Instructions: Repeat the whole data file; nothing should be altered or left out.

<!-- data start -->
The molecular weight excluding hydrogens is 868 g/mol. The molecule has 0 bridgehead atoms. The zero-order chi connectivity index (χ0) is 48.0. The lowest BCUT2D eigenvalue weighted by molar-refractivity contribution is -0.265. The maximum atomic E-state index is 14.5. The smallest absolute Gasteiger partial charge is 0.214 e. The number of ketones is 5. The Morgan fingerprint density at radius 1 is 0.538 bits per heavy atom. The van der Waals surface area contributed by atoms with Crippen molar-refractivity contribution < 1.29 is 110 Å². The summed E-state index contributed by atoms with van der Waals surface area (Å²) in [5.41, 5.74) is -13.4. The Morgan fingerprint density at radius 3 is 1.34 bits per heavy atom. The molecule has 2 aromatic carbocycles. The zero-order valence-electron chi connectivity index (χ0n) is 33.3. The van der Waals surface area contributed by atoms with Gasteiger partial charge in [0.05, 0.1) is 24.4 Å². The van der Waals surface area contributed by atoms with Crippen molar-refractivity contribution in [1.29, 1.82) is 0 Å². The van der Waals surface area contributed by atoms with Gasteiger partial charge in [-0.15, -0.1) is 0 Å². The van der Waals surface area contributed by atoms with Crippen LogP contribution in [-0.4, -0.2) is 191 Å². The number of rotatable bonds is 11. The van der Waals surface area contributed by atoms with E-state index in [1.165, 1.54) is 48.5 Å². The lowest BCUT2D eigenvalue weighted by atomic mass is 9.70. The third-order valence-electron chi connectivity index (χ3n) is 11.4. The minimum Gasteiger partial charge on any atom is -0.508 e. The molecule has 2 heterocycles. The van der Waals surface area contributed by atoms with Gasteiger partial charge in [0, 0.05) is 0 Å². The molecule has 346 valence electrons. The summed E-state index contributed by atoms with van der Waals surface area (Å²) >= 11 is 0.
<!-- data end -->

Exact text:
The molecular weight excluding hydrogens is 868 g/mol. The molecule has 0 bridgehead atoms. The zero-order chi connectivity index (χ0) is 48.0. The lowest BCUT2D eigenvalue weighted by molar-refractivity contribution is -0.265. The maximum atomic E-state index is 14.5. The smallest absolute Gasteiger partial charge is 0.214 e. The number of ketones is 5. The Morgan fingerprint density at radius 1 is 0.538 bits per heavy atom. The van der Waals surface area contributed by atoms with Crippen molar-refractivity contribution < 1.29 is 110 Å². The summed E-state index contributed by atoms with van der Waals surface area (Å²) in [5.41, 5.74) is -13.4. The Morgan fingerprint density at radius 3 is 1.34 bits per heavy atom. The molecule has 2 aromatic carbocycles. The zero-order valence-electron chi connectivity index (χ0n) is 33.3. The van der Waals surface area contributed by atoms with Gasteiger partial charge in [0.05, 0.1) is 24.4 Å². The van der Waals surface area contributed by atoms with Crippen molar-refractivity contribution in [1.29, 1.82) is 0 Å². The van der Waals surface area contributed by atoms with Gasteiger partial charge in [-0.15, -0.1) is 0 Å². The van der Waals surface area contributed by atoms with Crippen LogP contribution in [-0.4, -0.2) is 191 Å². The number of rotatable bonds is 11. The van der Waals surface area contributed by atoms with E-state index in [1.165, 1.54) is 48.5 Å². The lowest BCUT2D eigenvalue weighted by atomic mass is 9.70. The third-order valence-electron chi connectivity index (χ3n) is 11.4. The minimum Gasteiger partial charge on any atom is -0.508 e. The molecule has 2 heterocycles. The van der Waals surface area contributed by atoms with Gasteiger partial charge in [0, 0.05) is 0 Å². The molecule has 346 valence electrons. The summed E-state index contributed by atoms with van der Waals surface area (Å²) >= 11 is 0.